Modern Natural Language Processing and AI during COVID-19 with Daniel Whitenack
Daniel Whitenack is a Ph.D. trained data scientist working with Pachyderm. Daniel develops innovative, distributed data pipelines which include predictive models, data visualizations, statistical analyses, and more. He has spoken at conferences around the world (ODSC, Spark Summit, PyCon, GopherCon, JuliaCon, and more), teaches data science/engineering with Purdue University and Ardan Labs , maintains the Go kernel for Jupyter, and is actively helping to organize contributions to various open source data science projects.
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Daniel Whitenack’s Website: https://datadan.io/
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Here’s the timestamps for the episode:
(00:00) – Introduction
(02:13) – Being online is pretty normal for myself and my team. I am fairly often on calls with people all across the U.S. but also in Singapore, and India, and Africa and all over mostly via zoom.
(02:55) – Our India teammates went fully remote from their office cause they’re all programmers and software engineers and that sort of thing so they’re all working from home.
(03:56) – What’s really boosted NLP in the last couple of years are these large scale language models, so oftentimes what you’ll have in an AI model and that’s processing text is you’ll have a series either one or a series of encoders for text classification. What’s really been interesting is these sort of large scale language models that have been trained like GPT-2 and BERT and ELMo, and there’s a bunch of other ones. They’re trained on a massive set of data, even sometimes for multiple languages, such that you really can apply that model to a wide range of tasks by just fine tuning to one of these tasks like translation or sentiment analysis, or text classification with a much smaller amount of data than was required before. That led to this explosion and application of AI and NLP
(06:12) – The size of the models has increased a lot and they’re processing a lot of data. These word embeddings or these representations of texts that are learned in the model encode a lot about language in general so it’s been shown in a couple of studies that you can backtrack out of these embeddings, the actual traditional syntax structure of texts that linguists are familiar with like grammars and such and so in these embeddings is encoded a lot of information.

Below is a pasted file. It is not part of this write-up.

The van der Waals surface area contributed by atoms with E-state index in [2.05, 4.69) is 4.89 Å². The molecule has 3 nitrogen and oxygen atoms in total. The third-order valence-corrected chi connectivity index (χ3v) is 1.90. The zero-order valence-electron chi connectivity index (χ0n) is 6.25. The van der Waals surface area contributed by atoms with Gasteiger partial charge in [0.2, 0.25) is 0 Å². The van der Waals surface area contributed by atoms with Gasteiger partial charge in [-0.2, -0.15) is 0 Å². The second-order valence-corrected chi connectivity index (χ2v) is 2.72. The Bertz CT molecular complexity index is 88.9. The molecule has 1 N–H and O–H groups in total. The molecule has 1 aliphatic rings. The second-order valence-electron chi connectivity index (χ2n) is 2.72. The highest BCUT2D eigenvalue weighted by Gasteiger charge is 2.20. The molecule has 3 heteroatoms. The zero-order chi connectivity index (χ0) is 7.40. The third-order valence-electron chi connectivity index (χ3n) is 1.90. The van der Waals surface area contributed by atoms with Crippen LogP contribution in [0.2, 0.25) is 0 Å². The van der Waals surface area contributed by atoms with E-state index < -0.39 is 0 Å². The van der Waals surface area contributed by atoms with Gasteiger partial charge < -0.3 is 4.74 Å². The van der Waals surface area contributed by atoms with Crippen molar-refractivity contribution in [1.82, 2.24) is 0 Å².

(08:07) – Transfer learning depends a lot on that sort of parent model that you transfer from and there are sort of very multilingual models out there some including up to a hundred and 104 hundred nine languages maybe. There’s actually 7,117 languages currently being spoken in the world. if we think about a multilingual model that has like 104 languages in it and it’s Embeddings that it’s language model supports, that’s a drop in the bucket and some tasks like speech to text, or text to speech especially in NLP platforms only support maybe 10 to 20 languages and so there’s a long way to go in terms of NLP for the world’s languages.
(11:29) – I’m really hoping that what we start to see in 2020 is a an acceleration of this technology through the long tail of languages because with 7,000 languages if we tackle like one language every six months or 12 months or something like that it’s going to take us a long time to support things like translation or speech to text in 7,000 languages, so I’m hoping that we see some sort of rapid adaptation technology come about in 2020 that will let us tackle, 40, 50, a hundred languages more at a time.
(13:46) – Teams that are starting to leverage that those existing resources, which really haven’t been tapped into I don’t think because they’re archived in weird ways they’re not in the sort of formats that like AI people typically are used to working in, so we’re just at the tipping point where we can really jump in and utilize a lot of that data in creative ways.
(15:17) – There are certain languages that maybe aren’t being used in the same way that they were before. There’s other languages that would be used digitally, they’re just not supported yet and there’s economic concerns and literacy concerns and all of these things all wrapped up and so we have a lot of data around all of those things.
(18:09) – For chatbots in general, I would say that there’s less support for those than there is for a general technology like Google Translate or machine translation. So it’s fewer languages than that, but you can do, again, some creative things to bridge the gap, like doing some of this transfer, learning and other things to build custom components under the hood to support new languages. whoever does crack the nut of rapidly.
(22:38) – Imagine going into a new language community with a virtual assistant, imagine if that virtual assistant had the ability to query a natural language, that could enable there’s still other pieces of that puzzle, like document search and that sort of thing but this is a big step in the right direction.
(26:40) – There’s a lot of disruption and that’s definitely true and there’s a lot of people experiencing real suffering out there but at the same time there also some new opportunities that are arising.
(36:15) – Our show is really focused on as you might have guessed the practicalities of being an AI developer these days and not only for those that are currently AI developers, but those that would like to be AI developers so we dig into a bunch of the different technology
(38:03) – Reinforcement learning and generative adversarial networks scans both of those technologies get a lot of hype because of some of the things that they power like deep fakes and other things we haven’t really entered into a season where reinforcement learning and GANs are really powering a lot of enterprise applications the way that deep learning models have actually penetrated.